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Screws are just another way to fasten one piece of material to another. They are similar to nails, except have grooved sides, that help hold them in place. Just like nails, there are screws that work better for different jobs. Here is a list of different kinds and what they are used for. Keep in mind the same rules of size that apply to nails, apply to screws. You want a screw that will reach into the materials you want to hold, without reaching the opposite side.

a.. Flathead screw - This is a general purpose wood screw. The grooves do not reach to the top of this screw, you it can be driven flush with your wood, or sunk into it.

b.. Oval-head screw - This screw is for woodworking. It's head is oval and considered decorative so you can leave it protruding from the wood.

c.. Roundhead screw - The roundhead screw is strong and can be used on wood or metal. It's head is round, and can be left protruding from the material.

d.. Particleboard screw - This screw is made to drive through particle board. The sharp end and deep grooves cut through the thick glue in the particle board.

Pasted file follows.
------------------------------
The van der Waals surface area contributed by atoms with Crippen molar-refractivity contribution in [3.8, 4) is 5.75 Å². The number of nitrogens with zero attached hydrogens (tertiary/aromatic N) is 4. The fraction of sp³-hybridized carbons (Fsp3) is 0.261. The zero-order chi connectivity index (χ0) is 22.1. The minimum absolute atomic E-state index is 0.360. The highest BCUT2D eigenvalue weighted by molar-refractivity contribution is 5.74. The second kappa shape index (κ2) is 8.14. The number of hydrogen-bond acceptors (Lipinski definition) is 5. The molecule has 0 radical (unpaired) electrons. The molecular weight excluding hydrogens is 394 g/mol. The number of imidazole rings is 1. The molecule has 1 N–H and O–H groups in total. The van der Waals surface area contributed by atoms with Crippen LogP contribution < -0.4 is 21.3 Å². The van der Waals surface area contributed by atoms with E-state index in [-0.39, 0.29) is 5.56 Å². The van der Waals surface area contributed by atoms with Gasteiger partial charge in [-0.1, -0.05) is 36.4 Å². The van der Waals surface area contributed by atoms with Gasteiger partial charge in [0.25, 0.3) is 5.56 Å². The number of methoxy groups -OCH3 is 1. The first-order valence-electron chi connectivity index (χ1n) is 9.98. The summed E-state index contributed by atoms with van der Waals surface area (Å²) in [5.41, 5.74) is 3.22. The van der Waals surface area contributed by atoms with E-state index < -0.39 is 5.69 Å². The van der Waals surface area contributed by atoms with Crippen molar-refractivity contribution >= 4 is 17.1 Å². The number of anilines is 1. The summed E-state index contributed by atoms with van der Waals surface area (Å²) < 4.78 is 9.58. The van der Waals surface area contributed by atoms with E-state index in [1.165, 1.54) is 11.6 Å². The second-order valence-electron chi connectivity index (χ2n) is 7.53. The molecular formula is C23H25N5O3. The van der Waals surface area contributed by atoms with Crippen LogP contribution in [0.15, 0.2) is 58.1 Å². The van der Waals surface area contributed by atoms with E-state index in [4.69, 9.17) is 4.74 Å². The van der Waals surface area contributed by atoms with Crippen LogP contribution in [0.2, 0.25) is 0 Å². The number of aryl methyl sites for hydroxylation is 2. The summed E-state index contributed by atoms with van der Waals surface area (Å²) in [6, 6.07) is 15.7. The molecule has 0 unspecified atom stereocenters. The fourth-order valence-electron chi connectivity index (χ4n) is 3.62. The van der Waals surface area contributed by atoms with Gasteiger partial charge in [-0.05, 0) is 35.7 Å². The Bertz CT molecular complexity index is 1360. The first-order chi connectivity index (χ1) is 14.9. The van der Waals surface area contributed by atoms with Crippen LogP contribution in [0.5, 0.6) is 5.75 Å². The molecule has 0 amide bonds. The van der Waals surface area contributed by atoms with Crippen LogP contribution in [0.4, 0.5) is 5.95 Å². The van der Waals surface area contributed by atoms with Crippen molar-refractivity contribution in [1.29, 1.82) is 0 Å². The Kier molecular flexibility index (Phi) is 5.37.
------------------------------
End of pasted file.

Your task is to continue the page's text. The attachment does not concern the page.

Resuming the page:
e.. Drywall screw - This screw is thin, but strong. It's made to cut into drywall, even studs.

f.. Sheet-metal screw - This screw is grooved its entire length. It's made to cut into and hold in sheet-metal. It's best to drill a starter hole before drilling this screw directly to the material.

g.. Lag bolt - The lag bolt had a hex-shaped head, so it can be driven into wood with a wrench. This is the strongest of wood screws.

h.. Dowel screw - The dowel screw is made for one purpose, adjoining wood at both ends. It has grooves on both sides so you can screw one end onto, say a table, then screw the leg of the table on the other end.

i.. Hanger bolt - The hanger bolt uses the same concept as the dowel screw, except one end has grooves for wood, the other end for machinery. This end will be fastened with a nut.